His position has not changed. Sistani wants elections, and wants them as soon as possible. All he asks is that the international community, including the United Nations, play a role in organizing and supervising the series of elections planned for next year. His hope is that Iraq would not only have a new constitution, to be approved in a popular referendum, but also an elected parliament and a government with a clear electoral mandate before the end of 2006. That, he knows, is the fastest way for the Coalition forces to leave Iraq in peace and with dignity.

Sistani insists on international participation, beyond the U.S.-led Coalition, for two reasons. First, he knows that divisions among the big powers over Iraq are harmful for all concerned. He wants them to unite in helping the people of Iraq make their true feelings known through free elections. Second, he knows that the elections will enjoy greater legitimacy if the international community unanimously endorses the results.

Iraq...have a new constitution, to be approved in a popular referendum, but also an elected parliament and a government with a clear electoral mandate before the end of 2006.

That is our exit strategy!

Monday, September 27, 2004

The blogs of War

(via Spoons)

The Volokh Conspiracy wants to know...

First, assuming that you were in favor of the invasion of Iraq at the time of the invasion, do you believe today that the invasion of Iraq was a good idea? Why/why not?


After the end of the Cold War, we all celebrated because we thought that the world had finally become a safer place. Obviously, the threat of a major conflict between the superpowers became significantly less. Beyond that, we no longer had the prospect of fighting proxy wars, no more need to prop up dictators to maintain "spheres of influence".

Unfortunately, one of the saddest legacies of the Cold War is the number of Dictatorships that both sides used/cooperated with/supported in order to maintain the balance of power. In an era of nuclear pragmatism we (the United States) looked the other way when "our guy" abused his people, trampled rights, jailed opposition. Definitely not something to be proud of, but the alternative at the time was to allow the enemy gain advantage. It was war. Cold or not.

Totalitarian regimes work only if the powers in charge ensure that the economy works. As long as people have food in their stomach and a reasonable expectation of living their lives, seeing their children grow up, most really don't care who runs the government. BUT, if the ruling class screws up the economy, then people are going to start to care. People will want change, people will want a voice. The problem with totalitarian regimes is that there is no outlet for expression. Dissent is quashed. People are disenfranchised.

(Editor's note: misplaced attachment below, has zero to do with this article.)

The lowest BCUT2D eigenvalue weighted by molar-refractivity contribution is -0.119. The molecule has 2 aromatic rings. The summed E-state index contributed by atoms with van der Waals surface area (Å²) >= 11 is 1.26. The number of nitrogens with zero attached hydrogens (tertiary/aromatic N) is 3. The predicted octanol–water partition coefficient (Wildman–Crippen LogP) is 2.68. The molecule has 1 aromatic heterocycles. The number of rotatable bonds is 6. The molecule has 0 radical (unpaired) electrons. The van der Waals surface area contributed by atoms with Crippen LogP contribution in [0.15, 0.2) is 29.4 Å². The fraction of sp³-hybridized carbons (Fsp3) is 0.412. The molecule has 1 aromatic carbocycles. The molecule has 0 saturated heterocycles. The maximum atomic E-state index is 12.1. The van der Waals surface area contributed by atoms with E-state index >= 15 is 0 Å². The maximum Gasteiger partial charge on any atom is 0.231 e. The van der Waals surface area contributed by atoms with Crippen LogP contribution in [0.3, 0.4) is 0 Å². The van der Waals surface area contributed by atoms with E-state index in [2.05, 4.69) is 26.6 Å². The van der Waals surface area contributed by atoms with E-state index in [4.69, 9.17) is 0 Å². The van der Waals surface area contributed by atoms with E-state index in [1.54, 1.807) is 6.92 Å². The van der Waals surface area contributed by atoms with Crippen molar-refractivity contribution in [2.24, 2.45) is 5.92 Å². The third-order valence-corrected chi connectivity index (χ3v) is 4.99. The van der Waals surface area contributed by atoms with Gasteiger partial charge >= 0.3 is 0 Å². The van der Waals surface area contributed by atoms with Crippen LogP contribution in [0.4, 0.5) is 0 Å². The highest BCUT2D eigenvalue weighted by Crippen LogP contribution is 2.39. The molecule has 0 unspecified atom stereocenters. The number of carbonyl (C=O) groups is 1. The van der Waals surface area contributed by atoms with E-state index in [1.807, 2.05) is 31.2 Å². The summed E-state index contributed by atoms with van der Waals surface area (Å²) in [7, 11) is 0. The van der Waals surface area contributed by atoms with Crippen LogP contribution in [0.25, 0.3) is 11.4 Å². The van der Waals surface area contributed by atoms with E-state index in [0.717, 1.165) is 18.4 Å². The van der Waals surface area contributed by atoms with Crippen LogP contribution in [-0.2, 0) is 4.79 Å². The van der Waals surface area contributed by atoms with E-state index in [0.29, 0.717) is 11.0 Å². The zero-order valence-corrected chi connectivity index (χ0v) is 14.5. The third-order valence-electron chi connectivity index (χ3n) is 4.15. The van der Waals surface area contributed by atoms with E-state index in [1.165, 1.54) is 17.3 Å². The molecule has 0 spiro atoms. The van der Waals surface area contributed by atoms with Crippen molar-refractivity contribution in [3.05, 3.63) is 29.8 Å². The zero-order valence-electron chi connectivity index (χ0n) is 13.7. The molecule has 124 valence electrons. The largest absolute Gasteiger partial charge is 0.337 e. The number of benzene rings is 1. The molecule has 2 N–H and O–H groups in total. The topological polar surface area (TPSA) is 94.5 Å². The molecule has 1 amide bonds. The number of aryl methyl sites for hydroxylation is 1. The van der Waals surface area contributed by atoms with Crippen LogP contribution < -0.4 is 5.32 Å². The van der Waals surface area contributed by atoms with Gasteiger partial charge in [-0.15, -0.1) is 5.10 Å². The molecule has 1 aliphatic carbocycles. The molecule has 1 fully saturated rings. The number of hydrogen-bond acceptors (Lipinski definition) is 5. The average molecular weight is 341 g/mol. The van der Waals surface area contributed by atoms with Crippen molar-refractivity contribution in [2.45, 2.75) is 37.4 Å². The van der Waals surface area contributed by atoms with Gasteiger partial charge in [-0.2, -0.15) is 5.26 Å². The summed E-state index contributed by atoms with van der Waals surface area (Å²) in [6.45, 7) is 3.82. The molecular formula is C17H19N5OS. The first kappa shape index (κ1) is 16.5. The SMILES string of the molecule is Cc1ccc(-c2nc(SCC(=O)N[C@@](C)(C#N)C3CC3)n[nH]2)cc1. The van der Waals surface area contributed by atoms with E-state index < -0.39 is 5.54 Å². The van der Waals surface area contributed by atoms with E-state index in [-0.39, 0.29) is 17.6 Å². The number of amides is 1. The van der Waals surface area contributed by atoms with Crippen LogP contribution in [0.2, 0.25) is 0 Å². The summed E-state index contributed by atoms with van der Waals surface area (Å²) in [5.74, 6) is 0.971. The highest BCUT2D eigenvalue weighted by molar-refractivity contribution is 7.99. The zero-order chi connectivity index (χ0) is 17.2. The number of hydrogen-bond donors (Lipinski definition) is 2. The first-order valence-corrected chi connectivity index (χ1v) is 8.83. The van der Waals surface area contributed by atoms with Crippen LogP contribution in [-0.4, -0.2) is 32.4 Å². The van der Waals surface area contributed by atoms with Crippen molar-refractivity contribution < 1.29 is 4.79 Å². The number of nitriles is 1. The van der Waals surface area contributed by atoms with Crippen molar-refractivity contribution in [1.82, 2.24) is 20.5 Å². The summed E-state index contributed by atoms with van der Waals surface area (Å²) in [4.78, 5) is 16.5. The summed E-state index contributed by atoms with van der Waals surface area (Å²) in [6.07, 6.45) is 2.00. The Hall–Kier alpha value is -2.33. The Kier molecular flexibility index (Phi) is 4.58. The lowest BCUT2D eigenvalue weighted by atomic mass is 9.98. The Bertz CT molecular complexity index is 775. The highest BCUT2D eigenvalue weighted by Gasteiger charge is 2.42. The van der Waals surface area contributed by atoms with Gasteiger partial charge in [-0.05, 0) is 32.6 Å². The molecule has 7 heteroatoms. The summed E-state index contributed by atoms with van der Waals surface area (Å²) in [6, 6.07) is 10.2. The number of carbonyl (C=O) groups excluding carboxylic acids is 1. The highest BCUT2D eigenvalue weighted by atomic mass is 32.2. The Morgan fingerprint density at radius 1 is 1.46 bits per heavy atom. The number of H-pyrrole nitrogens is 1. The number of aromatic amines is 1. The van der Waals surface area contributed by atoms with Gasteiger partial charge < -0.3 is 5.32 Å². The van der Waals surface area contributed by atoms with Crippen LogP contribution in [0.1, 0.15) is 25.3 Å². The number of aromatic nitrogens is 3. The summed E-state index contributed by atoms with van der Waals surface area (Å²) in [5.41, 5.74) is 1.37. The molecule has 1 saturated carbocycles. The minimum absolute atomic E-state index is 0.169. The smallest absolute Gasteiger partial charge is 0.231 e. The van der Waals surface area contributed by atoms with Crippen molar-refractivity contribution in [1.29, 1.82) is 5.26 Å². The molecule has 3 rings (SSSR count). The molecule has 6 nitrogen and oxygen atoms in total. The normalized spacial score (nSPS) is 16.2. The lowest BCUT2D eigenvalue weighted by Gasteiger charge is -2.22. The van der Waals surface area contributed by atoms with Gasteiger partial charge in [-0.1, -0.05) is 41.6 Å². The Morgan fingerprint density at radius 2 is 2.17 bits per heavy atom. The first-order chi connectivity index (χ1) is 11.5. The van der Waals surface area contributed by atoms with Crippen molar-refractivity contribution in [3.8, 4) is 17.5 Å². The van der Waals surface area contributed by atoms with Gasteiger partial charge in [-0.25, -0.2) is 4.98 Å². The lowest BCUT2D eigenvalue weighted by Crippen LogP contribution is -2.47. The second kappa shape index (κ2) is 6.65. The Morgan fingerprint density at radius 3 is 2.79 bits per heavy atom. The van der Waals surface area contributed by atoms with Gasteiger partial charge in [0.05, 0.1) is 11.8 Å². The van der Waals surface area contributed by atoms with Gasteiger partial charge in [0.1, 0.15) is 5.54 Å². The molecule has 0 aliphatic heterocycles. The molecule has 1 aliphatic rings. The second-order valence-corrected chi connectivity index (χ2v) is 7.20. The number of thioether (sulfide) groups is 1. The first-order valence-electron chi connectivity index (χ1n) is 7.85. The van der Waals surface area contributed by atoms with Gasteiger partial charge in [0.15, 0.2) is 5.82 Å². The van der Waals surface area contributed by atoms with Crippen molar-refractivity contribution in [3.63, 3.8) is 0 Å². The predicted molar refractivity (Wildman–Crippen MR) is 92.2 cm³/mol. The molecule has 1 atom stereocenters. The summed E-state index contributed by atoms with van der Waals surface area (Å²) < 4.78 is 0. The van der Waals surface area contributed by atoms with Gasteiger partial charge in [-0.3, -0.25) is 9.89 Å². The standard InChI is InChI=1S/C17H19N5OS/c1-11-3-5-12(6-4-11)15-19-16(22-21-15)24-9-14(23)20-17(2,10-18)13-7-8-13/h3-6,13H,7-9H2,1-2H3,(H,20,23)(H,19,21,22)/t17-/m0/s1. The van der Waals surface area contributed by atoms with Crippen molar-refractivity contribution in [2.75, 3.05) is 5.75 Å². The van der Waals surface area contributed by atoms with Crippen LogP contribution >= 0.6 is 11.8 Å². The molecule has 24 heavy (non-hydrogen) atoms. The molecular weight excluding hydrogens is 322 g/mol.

Extreme conditions create extreme people.

I for one, don't believe that terrorists hate freedom. In fact, I believe that terrorists in their own convoluted way want freedom. That is, freedom to do what they want to do. It's only when conditions are terrible that those who express radical ideas gain foothold and support. It's only then that the "freedom" they want looks so repulsive to us.

The catch phrase of the cold war was "containment". All we had to do was sit behind our two oceans and manipulate/assist other nations in our quest to contain communism. We could afford to be isolationists. But, then came 9/11.

The events of 9/11 showed us that our oceans no longer protect us. It showed us that a handful of people willing to die for their cause could hand us the largest loss of life perpetrated by an enemy in a single attack in our history. And that was with just a few planes.

What if next time it's a nuclear bomb? Chemical weapons? Biological attacks? We now live in an age when the actions of a few can destroy the lives of multitudes.

How do you "contain" that?

We face a new kind of war. Not against terrorists. They are only the symptom of the problem. We are at war against the injustices that create the conditions from which terrorism spring.

Then why invade Iraq?

Obviously, none of the hijackers were from Iraq. How many Iraqis are terrorists? From everything that I've read, very few.

Then why invade Iraq?


Saddam Hussein was a despot who indisputably made and used chemical weapons.


He [possibly] involved a terrorist who specialized in chemical weapons into his chemical weapons program.


The vested economic interest of our European Allies in Iraq gave them incentive to fall back to the Cold War pragmatic mentality of looking the other way while he held his people under his boot. Incentive to erode the sanctions and allow him to resume production of weapons of mass destruction. Allowing him the opportunity to give terrorists the means to 'bloody the nose' of the nation that checked his dreams of becoming Caliphate.